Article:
For students already forced to navigate the labyrinth of construction on two wheels, the lack of bike parking on McGill’s campus is an additional grievance. The return to school was marked by the removal of two of the campus’ largest bike racks in front of the McConnell Engineering and Leacock Buildings, with no facilities added to pick up the slack. It is unacceptable that students must resort to precariously locking their bikes to the construction scaffolding outside the MacDonald-Harrington Building, or to the fence surrounding the field at the Y-intersection.
To combat the absence of bike parking, the Students’ Society of McGill University (SSMU) proposed a project that will “house secure bike parking facilities, shower, and locker facilities, and The Flat in the basement of the SSMU Building. The proposal is a step in the right direction for bike accessibility on campus; however, the project has many shortfalls, limiting its effectiveness.
The first of the problems with this project is the estimated cost. The cost is substantial—$1.2 million for bike racks and showers—but what may be even more off-putting to students is that the budget requires them to elect to pay a per semester fee to use the facility. Regardless of the eventual amount—which is not yet known—the fee will be a major turn-off for students, due to the fact that they can already park their bikes for free outside. The only foreseeable benefits of this proposed bike space would be security and protection from the weather. However, protection from the elements may be superfluous as many students won’t choose to bike to campus on days of poor conditions—essentially, any day between November and April. For a facility that will only realistically see use for a handful of months each year, $1.2 million is simply unjustifiable.
The second flaw is the distance of the SSMU Building from some important locations. SSMU is inconveniently located for students entering campus through the Roddick and Milton gates. Furthermore, it is not located near the academic buildings surrounding the Y-intersection, nor those above Dr. Penfield, such as McIntyre Medical, Stewart Biology, and the Education and Law Buildings.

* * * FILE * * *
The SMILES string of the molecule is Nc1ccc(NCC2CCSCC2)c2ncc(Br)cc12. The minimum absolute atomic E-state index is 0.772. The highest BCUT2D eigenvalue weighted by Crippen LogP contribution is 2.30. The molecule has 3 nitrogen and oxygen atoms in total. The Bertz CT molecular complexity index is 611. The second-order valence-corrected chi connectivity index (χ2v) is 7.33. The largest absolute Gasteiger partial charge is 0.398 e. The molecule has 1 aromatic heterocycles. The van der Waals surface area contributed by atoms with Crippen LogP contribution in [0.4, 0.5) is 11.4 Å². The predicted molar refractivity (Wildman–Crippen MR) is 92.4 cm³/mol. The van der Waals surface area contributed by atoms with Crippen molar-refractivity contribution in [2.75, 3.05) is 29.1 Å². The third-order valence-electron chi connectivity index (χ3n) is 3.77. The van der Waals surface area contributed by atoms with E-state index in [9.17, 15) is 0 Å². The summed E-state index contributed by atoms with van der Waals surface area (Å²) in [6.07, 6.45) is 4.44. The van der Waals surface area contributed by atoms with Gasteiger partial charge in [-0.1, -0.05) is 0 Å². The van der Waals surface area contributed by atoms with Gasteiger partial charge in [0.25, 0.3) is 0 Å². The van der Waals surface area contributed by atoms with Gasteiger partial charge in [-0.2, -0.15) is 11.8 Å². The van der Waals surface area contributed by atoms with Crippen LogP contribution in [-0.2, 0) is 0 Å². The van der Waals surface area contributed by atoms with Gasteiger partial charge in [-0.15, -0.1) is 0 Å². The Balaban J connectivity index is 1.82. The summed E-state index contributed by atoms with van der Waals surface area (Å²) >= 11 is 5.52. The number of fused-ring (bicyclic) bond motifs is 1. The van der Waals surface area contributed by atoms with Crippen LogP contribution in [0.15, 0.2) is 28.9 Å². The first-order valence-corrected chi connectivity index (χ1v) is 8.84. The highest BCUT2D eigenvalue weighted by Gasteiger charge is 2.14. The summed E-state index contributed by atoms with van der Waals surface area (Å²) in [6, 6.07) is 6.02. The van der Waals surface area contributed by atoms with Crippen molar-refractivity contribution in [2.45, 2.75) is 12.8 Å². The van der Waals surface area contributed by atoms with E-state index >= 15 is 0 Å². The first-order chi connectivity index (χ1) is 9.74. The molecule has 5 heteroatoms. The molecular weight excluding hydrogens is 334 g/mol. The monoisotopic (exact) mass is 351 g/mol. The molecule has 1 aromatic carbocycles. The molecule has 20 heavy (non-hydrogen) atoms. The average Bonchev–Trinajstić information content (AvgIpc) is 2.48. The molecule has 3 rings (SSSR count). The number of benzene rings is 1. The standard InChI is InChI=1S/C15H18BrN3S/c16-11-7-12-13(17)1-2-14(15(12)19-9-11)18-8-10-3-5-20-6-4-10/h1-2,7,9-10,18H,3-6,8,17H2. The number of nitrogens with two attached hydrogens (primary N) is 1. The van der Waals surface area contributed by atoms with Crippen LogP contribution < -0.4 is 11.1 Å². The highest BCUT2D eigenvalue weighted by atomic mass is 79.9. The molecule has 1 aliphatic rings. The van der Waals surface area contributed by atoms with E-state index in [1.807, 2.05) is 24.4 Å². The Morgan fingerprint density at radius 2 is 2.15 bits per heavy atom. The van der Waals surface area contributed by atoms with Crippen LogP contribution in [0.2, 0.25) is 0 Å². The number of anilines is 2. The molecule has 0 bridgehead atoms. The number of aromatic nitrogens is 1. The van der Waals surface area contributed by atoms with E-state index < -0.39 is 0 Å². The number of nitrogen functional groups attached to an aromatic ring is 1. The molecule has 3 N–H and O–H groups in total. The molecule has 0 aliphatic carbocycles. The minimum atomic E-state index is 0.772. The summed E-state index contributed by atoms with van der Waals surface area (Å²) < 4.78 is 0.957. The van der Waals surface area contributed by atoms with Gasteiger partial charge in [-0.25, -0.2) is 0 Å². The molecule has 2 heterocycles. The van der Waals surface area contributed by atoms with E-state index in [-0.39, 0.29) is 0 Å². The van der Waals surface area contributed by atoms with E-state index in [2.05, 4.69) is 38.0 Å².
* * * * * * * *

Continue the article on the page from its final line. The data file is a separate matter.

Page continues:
Another issue with this project is the timeline. By committing to a permanent facility to be built in 2018, SSMU is providing a belated, permanent solution to a problem that needs to be addressed immediately, given the state of construction on campus. Members of the McGill community need accessible and convenient bike storage locations now.
The Motion Regarding the Bicycle Facility Plebiscite Question was included in the SSMU 2016 Winter Referendum, and in spite of its shortcomings, was ratified with 83 per cent in favour. Democracy has spoken; however, this does not mean that the practical limitations of implementing such a project should be dismissed.
A sufficient—not to mention inexpensive and feasible—solution would be to place more bicycle racks outside of all major buildings on campus, including libraries and service buildings. Decentralizing bicycle parking will allow students to save time on their commute, as well as avoid the congested existing bike racks.
The McGill administration’s collaboration with SSMU marks a significant shift in attitude towards bikes on campus. It would seem that students will win the campus cycling war, as the bike facility marks a departure from the university’s previous efforts to curtail bicycle use. Many cyclists remember being asked by campus security to dismount, and perhaps recall the bike-proof gates that were installed at the Milton Gates in 2013 to curb bicycle riding on campus. The issue of bikes has been divisive at McGill, with the McGill administration siding with pedestrians in asserting that bikes should be walked on campus—not ridden. Of course, cyclists have insisted that with proper accessibility and safety procedures in place—such as bike lanes—there is no reason to dismount.
Although the indoor bicycle parking facility is a novel solution to a genuine, on-going issue on campus, it will not effectively solve the problem. The proposal of a bike accessible space marks a progressive step towards accepting the inevitability of bicycling on campus, but the solution is neither practical nor sufficient.